It’s time of year to watch for blood suckers
By Steve Huffman
Rodney Kreiser, a ranger with the N.C. Forest Service, spends much of his life in the great outdoors, stomping through woods and creeks, up hills and down into swamps.
He shares his workplace with a variety of critters ó poisonous snakes, bobcats, foxes and black bears, included.
That said, there’s only one creature that makes Kreiser’s heart skip a beat, and it certainly isn’t the biggest one out there. It’s the lowly tick.
“If there’s anything in the woods I fear, it’s ticks,” Kreiser said.
The reason, he said, are the diseases ó Rocky Mountain Spotted Fever and Lyme Disease ó the creatures carry. Both diseases have the potential to be serious.
Ticks, Kreiser said, don’t have to bite to transmit the diseases. If they’re on a human’s body for a few hours, he said, it’s possible for them to transmit those diseases.
“It’s the bacteria,” he said.
He returned to Rowan County from a bird identification workshop at Lake Jordan in Chatham County a few weeks ago and found three deer ticks on him.
Getting hard and fast figures on the number of ticks is nigh-on impossible, though most of those with ties to the great outdoors say there’s an abundance of the varmints in the woods these days.
A warm, wet spring probably added to their numbers, most agree. Some say the past few winters haven’t been especially harsh, which might also be a contributing factor.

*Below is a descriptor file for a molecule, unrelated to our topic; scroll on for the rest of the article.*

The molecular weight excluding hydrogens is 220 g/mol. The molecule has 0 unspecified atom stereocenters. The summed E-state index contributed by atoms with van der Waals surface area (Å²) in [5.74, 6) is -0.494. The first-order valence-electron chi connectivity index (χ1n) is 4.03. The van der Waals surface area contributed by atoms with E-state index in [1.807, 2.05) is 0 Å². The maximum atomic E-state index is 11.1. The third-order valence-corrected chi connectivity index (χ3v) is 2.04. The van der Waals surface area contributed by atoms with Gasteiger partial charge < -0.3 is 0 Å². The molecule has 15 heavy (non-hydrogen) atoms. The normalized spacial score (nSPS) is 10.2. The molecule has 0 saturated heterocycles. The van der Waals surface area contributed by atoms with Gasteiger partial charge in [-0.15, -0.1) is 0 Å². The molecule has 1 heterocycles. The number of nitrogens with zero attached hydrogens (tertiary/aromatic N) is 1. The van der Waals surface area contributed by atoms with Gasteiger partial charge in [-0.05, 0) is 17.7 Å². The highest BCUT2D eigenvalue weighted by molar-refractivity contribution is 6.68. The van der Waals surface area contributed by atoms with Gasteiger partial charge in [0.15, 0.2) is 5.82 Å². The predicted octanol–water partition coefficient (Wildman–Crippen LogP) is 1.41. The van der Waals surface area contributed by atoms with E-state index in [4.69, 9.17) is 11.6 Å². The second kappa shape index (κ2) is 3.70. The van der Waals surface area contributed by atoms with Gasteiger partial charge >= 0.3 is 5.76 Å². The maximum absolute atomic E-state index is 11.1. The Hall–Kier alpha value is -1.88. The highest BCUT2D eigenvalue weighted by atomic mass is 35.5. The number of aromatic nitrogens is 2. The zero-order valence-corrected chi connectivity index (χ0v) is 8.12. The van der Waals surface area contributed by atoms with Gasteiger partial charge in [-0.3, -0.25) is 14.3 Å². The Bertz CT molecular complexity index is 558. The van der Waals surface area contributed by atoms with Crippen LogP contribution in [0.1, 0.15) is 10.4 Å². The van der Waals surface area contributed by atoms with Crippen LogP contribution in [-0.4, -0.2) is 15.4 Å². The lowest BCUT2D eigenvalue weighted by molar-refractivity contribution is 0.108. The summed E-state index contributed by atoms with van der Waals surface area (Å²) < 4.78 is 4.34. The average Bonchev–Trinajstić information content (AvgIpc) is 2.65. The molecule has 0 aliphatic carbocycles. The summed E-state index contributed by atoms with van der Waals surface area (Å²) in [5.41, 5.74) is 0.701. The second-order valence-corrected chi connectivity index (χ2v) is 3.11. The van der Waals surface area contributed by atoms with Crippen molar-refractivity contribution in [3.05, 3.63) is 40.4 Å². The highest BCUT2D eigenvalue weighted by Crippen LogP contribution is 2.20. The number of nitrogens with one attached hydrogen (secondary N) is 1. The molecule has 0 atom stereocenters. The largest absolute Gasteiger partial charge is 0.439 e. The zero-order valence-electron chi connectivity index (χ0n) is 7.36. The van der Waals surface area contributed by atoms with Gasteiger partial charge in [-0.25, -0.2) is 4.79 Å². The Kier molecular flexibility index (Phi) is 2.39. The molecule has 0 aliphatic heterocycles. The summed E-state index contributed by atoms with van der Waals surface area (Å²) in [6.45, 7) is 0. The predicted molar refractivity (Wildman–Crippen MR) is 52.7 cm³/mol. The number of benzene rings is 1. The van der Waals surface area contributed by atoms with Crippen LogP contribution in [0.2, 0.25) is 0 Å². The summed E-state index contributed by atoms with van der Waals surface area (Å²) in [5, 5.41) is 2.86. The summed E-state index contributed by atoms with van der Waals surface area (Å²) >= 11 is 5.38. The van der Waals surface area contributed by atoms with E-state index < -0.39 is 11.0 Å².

In any event, the experts warn hikers, campers and anyone else spending time outside to watch for the blood-sucking arachnids.
Darrell Blackwelder, a horticulturist with the N.C. Cooperative Extension Service of Rowan County, said he’s gotten a couple of phone calls this spring from people worried about ticks.
“Ticks are bad. They’re always bad,” Blackwelder said.
The region that follows Interstate 85 is generally regarded as “the tick belt,” with an abundance of diseases related to ticks diagnosed through this area, he added.
North Carolina recorded 544 cases of Rocky Mountain Spotted Fever last year. In the past five years, the most cases reported in a single year ó 2005 ó was 827.
Symptoms of Rocky Mountain Spotted Fever include fever, nausea, vomiting, severe headaches, muscle pain and a loss of appetite. Later symptoms might include a rash, abdominal pain, joint pain and diarrhea.
Forty-seven cases of Lyme Disease were reported in North Carolina in 2007. In the past five years, the most cases came in 2003, with 141 cases.
Lyme Disease is characterized by a circular rash that can occur at the site of the tick bite in three to 30 days.
Blackwelder said he isn’t aware of a proliferation of ticks in the state, but that’s subject to change. “I haven’t heard of an outbreak, but it wouldn’t surprise me,” he said.
Blackwelder questioned, however, assumptions that the mild winters of recent years have had much of influence on the tick population.
If that theory holds true, it must also apply to other varmints of the wild ó mosquitoes, included, he reasoned.
But if you go to northern Canada, where winters are harsh and moisture plentiful, mosquitoes will all but carry you away during the summer months, he said.
On the other hand, if you go to states like New Mexico and Nevada, the winters are mild, but mosquitoes, ticks and similar pests are in much shorter supply.
“Moisture is more of a key than temperature,” he said.
Contact Steve Huffman at 704-797-4222 or firstname.lastname@example.org.